# A robot must obey the orders given it by human beings except where such orders would conflict with the First Law.
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# A robot must protect its own existence as long as such protection does not coflict with the First or Second Law.</blockquote>
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# A robot must protect its own existence as long as such protection does not coflict with the First or Second Law.
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</blockquote>
== Appears in ==
== Appears in ==
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* [[Chrono Cross]] as [[Robo]] (aka Prometheus)
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* [[Chrono Cross]] as [[Robo]] (a.k.a. [[Prometheus]])
* [[Chrono Trigger]] as [[Robo]]
* [[Chrono Trigger]] as [[Robo]]
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* [[Final Fantasy Tactics]] as [[Steel Giant]]
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* [[Final Fantasy Tactics: The War of the Lions]] as [[Automaton]]
== References ==
== References ==

Current revision

I decided to use the following description on the derivation of the term "robot", which was taken from an Issac book Gold, because what could be better than something by the father of robotics himself? Some words in parentheses have been left out to simplify the reading of these excerpts. - Terra

Excerpts from the essay entitled "The Robot Chronicles" by Issac Asimov[1]

No one used the word "robot", however, until 1920. In that year, a Czech playwright Karel Capek, wrote the play R.U.R, about an Englishman, Rossum, who manufactured artificial human beings in quantity. These were intended to do the arduous labour of the world so that real human beings could live lives of leisure and comfort. Capek called these artificial human beings "robots," which is a Czech word for "forced workers", or "slaves"...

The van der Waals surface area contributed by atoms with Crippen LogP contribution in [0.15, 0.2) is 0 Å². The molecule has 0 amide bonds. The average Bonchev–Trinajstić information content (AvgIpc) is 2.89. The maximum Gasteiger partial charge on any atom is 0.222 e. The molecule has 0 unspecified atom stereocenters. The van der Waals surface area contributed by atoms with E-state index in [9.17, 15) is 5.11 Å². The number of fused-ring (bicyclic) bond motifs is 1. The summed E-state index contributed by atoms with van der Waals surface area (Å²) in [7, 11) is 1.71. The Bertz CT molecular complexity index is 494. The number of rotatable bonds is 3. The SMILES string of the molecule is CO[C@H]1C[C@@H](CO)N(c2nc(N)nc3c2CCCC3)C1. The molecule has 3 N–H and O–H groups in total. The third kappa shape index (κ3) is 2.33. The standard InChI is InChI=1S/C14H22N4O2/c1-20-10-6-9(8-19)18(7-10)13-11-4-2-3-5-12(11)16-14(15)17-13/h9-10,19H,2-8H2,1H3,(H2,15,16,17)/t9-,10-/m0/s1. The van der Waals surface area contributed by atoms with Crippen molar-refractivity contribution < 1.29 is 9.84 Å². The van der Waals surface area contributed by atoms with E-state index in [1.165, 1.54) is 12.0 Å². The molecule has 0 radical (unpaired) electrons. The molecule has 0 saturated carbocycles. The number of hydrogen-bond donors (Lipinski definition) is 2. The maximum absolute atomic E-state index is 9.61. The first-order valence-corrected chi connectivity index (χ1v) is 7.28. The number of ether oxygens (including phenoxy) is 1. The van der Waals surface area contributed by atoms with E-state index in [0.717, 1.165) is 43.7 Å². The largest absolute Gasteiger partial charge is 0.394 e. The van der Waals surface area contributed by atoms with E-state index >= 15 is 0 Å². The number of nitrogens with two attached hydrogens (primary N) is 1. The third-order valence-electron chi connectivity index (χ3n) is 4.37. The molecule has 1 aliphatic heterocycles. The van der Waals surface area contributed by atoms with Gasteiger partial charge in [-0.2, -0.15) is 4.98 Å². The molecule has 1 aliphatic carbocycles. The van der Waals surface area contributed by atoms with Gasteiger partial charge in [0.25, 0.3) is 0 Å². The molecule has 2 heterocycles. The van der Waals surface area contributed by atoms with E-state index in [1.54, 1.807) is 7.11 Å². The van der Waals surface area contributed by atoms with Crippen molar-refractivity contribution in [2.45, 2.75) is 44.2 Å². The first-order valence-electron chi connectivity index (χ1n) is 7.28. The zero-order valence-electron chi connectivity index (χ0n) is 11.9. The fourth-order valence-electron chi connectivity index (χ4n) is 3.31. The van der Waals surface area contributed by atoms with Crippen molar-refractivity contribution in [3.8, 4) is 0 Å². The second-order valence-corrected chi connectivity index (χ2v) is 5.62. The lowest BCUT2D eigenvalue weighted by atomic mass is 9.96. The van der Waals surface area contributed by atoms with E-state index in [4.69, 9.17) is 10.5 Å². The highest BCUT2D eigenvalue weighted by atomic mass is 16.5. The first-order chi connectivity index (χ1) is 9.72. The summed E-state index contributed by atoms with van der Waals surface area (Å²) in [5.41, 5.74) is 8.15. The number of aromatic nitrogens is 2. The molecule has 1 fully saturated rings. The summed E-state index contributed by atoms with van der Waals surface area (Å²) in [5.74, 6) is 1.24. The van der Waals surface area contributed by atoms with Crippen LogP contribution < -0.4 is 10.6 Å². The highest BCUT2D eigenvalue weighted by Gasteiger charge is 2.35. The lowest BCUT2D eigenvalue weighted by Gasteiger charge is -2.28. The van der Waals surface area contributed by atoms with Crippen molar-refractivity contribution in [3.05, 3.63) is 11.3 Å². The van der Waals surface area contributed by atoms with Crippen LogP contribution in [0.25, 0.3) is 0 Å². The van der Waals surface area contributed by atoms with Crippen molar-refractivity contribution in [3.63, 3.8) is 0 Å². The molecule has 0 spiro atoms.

..The play was produced in 1921 and was sufficiently popular to force the word " robot" into universal use. The name for an artificial human being is now "robot" in every language...Through the 1920s and 1930s, R.U.R helped reinforce the Frankenstein complex, and the hordes of clanking, murderous robots continued to be reproduced in story after story...I was an ardent science fiction reader in the 1930s and I became tired of the ever-repeated robot plot. I didn't see robots that way. I saw them as machines - advanced machines - but machines. They might be dangerous but surely safety factors would be built in...

...So, in 1939, at the age of nineteen, I determined to write a robot story about a robot that was wisely used, that was not dangerous, and that did the job it was supposed to do...

...I proceeded to write other stories along the same line — in consultation with my editor, John W. Campbell, Jr...

...Campbell urged me to make my ideas as to the robot safeguards explicit rather than implicit, and I did this in my fourth robot story, "Roundaround" [which] one of my characters says to another, "Now, look, let's start with the Three Fundamental Rules of Robotics." This, as it turned out, was the very first known use of the word "robotics" in print...

...The Three Fundamental Rules of Robotics" mentioned at this point eventually became known as "Asimov's Three Laws of Robotics," and here they are:
  1. A robot may not injure a human being, or, through inaction, allow a human being to come to harm.
  2. A robot must obey the orders given it by human beings except where such orders would conflict with the First Law.
  3. A robot must protect its own existence as long as such protection does not coflict with the First or Second Law.

Appears in

References

  1. Asimov, Issac (1995). Gold: The Final Science Fiction Collection, New York: HarperPrism. ISBN 0-0610-5409-7.